Treatment for children with Pierre Robin sequence, a condition in which they have an abnormally small lower jaw
What is Pierre Robin sequence?
Pierre Robin sequence is a condition where infants are born with an abnormally small lower jaw. This causes the tongue to sit in an abnormal position and obstruct the infant’s airway. Many, but not all, infants with Pierre Robin sequence will also have a cleft palate.
What causes Pierre Robin sequence?
Pierre Robin sequence has many causes. Infants may have a small jaw because of positioning during pregnancy. Some infants develop a small lower jaw because of a genetic abnormality, or syndrome, which can put them at risk for other birth defects. Your surgeon and geneticists will assess your baby and provide guidance whether additional testing is needed to look for such issues.
What are the symptoms of Pierre Robin sequence?
The severity of Pierre Robin sequence can vary. The most significant cases have difficulty breathing and may require placement of breathing tube by the neonatologist or pediatrician shortly after birth.
In less severe cases patients may demonstrate:
- Signs of increased effort breathing
- Loud breathing or snoring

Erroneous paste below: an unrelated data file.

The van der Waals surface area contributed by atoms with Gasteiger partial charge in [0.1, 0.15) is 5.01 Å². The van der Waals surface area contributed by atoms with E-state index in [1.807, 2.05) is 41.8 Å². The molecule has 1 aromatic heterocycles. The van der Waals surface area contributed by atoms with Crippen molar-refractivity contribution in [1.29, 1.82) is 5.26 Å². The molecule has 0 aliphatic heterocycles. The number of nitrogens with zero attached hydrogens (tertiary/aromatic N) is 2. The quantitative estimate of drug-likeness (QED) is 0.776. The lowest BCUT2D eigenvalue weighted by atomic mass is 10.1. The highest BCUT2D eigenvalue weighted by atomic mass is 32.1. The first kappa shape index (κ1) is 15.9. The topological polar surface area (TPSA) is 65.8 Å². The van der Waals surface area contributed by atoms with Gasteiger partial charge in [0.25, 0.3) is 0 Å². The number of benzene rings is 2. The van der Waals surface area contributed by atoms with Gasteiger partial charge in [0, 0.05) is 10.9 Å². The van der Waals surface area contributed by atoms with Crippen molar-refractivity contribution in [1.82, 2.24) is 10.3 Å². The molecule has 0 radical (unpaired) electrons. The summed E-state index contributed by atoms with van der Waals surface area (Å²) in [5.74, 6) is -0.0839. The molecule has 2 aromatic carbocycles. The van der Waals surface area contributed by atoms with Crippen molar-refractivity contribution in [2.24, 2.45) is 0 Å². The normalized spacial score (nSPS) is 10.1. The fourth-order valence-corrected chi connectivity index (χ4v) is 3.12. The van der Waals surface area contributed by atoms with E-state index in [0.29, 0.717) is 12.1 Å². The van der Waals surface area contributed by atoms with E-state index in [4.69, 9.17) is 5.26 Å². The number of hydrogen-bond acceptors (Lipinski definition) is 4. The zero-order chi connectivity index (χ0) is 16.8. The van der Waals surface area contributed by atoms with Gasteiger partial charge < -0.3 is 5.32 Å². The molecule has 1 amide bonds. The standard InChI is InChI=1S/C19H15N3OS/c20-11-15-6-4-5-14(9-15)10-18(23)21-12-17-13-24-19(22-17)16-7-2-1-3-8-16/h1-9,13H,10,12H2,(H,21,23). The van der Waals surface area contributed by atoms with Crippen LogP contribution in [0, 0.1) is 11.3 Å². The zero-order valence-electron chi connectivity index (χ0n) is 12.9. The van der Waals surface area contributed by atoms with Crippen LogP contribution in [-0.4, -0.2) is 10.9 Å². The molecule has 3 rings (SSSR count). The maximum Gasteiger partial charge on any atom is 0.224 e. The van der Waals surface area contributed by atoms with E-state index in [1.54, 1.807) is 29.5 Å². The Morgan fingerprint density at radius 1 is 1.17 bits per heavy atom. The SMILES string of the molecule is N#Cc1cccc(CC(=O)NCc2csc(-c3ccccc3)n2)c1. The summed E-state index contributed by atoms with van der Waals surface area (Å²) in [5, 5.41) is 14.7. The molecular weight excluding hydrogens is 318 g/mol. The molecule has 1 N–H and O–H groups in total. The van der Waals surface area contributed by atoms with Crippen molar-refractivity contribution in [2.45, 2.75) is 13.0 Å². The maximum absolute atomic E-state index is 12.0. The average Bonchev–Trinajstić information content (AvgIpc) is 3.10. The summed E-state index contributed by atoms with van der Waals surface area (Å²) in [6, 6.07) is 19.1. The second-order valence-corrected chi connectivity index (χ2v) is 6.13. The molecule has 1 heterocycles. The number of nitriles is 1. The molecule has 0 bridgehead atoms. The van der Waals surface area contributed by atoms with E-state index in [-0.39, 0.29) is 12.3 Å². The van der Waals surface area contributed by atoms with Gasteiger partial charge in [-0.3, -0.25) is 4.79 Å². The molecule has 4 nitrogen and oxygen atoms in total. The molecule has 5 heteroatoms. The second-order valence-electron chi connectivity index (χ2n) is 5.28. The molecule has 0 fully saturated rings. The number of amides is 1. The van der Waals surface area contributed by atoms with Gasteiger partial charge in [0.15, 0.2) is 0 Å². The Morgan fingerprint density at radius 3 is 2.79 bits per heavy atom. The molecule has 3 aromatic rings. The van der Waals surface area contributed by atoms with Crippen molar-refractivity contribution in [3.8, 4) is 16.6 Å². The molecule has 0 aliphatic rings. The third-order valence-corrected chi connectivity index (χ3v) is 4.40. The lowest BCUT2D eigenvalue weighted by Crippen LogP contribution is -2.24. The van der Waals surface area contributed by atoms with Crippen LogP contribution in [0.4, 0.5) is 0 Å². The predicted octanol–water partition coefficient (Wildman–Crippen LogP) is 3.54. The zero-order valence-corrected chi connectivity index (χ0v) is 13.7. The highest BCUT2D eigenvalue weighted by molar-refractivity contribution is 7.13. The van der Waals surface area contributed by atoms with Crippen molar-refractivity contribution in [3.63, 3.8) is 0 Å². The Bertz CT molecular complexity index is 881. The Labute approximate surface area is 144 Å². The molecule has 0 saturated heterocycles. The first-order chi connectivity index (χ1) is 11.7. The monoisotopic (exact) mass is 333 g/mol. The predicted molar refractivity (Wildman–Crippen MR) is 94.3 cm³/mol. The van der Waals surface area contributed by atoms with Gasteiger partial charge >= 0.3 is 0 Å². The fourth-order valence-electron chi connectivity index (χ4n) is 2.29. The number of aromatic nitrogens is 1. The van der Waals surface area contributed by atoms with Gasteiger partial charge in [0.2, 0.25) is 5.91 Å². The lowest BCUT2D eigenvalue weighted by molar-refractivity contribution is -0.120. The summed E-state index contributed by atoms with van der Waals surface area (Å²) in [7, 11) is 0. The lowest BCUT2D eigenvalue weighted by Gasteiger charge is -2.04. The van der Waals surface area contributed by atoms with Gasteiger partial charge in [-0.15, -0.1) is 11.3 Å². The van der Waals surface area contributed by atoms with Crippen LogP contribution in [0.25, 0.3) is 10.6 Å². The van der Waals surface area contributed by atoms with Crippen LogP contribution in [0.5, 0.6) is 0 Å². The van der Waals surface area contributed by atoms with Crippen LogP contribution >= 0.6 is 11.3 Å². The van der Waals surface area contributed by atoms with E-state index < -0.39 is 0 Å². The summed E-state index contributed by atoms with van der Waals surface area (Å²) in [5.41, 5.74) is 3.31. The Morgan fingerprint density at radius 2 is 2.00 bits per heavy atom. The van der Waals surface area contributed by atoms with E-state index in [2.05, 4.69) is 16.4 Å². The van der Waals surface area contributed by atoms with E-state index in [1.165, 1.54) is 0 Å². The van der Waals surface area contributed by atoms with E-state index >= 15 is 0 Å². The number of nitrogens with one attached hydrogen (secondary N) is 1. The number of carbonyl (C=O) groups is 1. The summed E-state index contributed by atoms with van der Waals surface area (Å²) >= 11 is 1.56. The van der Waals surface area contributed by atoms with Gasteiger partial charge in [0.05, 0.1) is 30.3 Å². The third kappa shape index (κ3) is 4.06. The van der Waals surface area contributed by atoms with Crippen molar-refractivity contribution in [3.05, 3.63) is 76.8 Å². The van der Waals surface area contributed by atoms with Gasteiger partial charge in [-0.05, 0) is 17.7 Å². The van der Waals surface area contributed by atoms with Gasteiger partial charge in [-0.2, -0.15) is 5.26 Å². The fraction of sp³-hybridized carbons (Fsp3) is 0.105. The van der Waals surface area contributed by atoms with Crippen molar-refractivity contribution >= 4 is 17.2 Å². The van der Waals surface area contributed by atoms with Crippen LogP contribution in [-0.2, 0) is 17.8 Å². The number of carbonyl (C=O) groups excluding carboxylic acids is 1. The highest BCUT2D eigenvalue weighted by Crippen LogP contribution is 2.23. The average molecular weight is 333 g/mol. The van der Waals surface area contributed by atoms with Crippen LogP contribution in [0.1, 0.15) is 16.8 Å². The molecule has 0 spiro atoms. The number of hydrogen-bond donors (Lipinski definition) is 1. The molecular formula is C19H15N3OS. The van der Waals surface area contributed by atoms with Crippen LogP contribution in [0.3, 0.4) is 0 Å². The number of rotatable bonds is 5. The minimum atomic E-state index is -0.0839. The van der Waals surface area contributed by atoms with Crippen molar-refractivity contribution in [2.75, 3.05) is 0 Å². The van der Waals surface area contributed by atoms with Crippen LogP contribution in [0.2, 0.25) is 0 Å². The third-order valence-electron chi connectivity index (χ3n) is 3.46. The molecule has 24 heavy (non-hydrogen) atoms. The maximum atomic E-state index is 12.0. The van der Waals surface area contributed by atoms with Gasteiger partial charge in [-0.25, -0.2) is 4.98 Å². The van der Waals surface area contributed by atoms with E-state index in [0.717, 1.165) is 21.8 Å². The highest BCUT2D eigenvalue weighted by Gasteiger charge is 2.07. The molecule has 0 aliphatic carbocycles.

- Difficulty feeding or early fatigue when feeding
- Coughing or gagging when feeding
- Inability to gain weight
How are patients with Pierre Robin sequence evaluated?
Patients with Pierre Robin sequence undergo care with a team of specialists. These include a pediatric plastic surgeon, a pediatric ENT specialist, a feeding expert, a geneticist, and a pediatrician or neonatologist. An overnight sleep study will provide information about the severity of the airway obstruction called obstructive sleep apnea (OSA). The pediatric ENT specialist will help assess the baby’s entire airway to look for other sources of airway obstruction, and the pediatricians and geneticists will provide a thorough evaluation to look for syndromes and other conditions your baby may be at risk for.
How is Pierre Robin sequence treated?
Many cases of Pierre Robin sequence can be managed without surgery. In less severe cases, special positioning during feedings and sleep will improve the position of the tongue and allow an infant to breath well until they outgrow the problem. In more significant cases surgery may be required. Distraction osteogenesis (DO) is a surgical procedure that stretches the bone of the lower jaw to pull the tongue forward and improve airway obstruction. Your plastic surgeon and the rest of the team will help determine if your child is a candidate for this procedure.
Patients who are not candidates for distraction osteogenesis may benefit from the placement of a tracheostomy or feeding tube. Repair of a cleft palate is important for infants to develop normal speech. This operation is usually performed around one year of age, but may be safely delayed if your child if there is concern about your child’s breathing. Your plastic surgeon will perform this operation and will determine the best time for this operation depending on your child’s condition.
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